By Conor Humphries
DUBLIN (Reuters) - At least 15,000 people rallied against new water charges in Dublin on Saturday in Ireland's biggest anti-austerity protest for years, as a candidate campaigning against the tax won a seat in parliament.
The show of defiance against the tax, which will cost households hundreds of euros a year, is a significant challenge to the government, days before it unveils a new budget.
Ireland is in the European Union's euro zone and the currency bloc's austerity policies have been a burning issue in many of the 18 member states.
A rapidly improving economy has allowed the Irish government to promise its first budget without any new austerity measures in seven years on Tuesday, but opposition groups say working people are not feeling the improvement.
Paul Murphy from the Anti-Austerity Alliance won a parliamentary seat in the Dublin South West constituency, which was vacated by a member of the governing Fine Gael party who was elected to the European Parliament.
Murphy told supporters: "Recovery is for the rich, it's for the one percent... it's not for the working class people."
His supporters chanted "No way, we won't pay," as the result was announced, a reference to a boycott of the water charges, which come into force at the start of next year.
"There is absolute fury against what the government has imposed on the people," said Martin Kelly, 50, a rail worker holding a placard calling for the government to "stop the great water heist".
"They say this is the last bit, but it's the hardest. People can't take any more," he said.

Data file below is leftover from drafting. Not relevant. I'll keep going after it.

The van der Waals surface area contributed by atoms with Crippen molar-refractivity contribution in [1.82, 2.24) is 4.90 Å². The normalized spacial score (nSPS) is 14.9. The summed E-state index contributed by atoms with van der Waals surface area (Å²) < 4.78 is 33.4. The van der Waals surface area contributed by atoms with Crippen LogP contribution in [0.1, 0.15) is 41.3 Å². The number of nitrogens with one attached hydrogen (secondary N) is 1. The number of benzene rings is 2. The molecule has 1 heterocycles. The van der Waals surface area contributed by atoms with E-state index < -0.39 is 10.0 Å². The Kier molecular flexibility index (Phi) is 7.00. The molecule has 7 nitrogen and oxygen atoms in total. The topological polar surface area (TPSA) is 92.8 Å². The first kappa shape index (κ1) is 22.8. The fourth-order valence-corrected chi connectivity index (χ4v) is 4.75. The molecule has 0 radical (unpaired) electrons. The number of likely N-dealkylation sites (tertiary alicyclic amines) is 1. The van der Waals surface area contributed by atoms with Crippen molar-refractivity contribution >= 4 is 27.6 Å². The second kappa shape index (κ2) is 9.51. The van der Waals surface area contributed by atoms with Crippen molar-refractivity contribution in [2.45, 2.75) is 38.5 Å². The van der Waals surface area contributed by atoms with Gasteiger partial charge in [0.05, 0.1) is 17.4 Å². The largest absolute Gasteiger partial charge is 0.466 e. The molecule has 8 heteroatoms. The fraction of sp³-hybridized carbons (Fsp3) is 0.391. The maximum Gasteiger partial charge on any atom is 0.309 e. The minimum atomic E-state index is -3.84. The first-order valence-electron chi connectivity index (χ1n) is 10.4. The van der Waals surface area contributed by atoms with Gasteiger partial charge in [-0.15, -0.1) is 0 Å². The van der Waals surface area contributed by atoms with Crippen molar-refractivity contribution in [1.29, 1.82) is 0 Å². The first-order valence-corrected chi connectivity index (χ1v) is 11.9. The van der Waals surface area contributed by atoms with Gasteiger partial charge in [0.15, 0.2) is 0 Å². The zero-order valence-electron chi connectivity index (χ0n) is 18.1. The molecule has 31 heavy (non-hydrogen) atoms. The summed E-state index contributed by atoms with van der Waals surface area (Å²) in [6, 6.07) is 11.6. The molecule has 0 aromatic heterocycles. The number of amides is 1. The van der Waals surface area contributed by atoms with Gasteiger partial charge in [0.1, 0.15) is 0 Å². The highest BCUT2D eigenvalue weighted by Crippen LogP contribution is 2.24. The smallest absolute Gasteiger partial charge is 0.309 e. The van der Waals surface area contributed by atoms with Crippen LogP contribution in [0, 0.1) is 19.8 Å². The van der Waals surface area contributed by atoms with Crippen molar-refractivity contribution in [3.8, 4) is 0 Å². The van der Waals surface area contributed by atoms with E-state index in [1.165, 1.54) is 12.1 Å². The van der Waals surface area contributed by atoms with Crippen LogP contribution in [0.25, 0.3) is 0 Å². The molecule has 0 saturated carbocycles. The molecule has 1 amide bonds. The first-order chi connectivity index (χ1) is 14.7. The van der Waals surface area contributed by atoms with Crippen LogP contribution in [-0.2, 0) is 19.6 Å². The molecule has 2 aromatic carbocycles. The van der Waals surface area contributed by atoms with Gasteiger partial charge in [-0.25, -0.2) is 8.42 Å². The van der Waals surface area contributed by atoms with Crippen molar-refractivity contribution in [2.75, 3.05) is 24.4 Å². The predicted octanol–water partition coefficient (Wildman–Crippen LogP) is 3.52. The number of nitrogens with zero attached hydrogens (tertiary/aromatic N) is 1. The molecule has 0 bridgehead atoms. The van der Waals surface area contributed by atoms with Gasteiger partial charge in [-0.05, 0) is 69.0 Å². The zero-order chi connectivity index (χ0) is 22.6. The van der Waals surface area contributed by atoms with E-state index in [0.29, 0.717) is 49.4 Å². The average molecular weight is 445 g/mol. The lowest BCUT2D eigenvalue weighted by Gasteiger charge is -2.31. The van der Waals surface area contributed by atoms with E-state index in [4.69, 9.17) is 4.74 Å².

Since completing an international bailout last year, Ireland has been bucking the trend in Europe's stalled economic recovery, with the government forecasting gross domestic product to grow by 4.7 percent this year.
But over one in 10 are unemployed and more than 100,000 mortgage holders in arrears in a country of 4.6 million.
In the election 57 percent voted for candidates opposed to the water charges, while only 17 percent for the coalition parties. Left-wing nationalists Sinn Fein were heavy favorites to take the Dublin seat, but lost by under 600 votes.
The result represents a fall of almost 50 percent for the governing parties, Fine Gael and Labour, from the 2011 elections, said political analyst Adrian Kavanagh.
The constituency is among the most left-wing in the country, however, and center Fine Gael has been the most popular party in most polls this year, with the support of between 20 and 30 percent of voters.
A second by-election in the Roscommon–South Leitrim constituency was closely poised between an independent candidate and one from center opposition Finana Fail.
The Dublin rally organized by trade unions, anti-austerity groups and opposition parties snaked for miles around the center of Dublin in the biggest show of force by anti-austerity groups in at least four years.
(Reporting by Conor Humphries; Editing by Stephen Powell)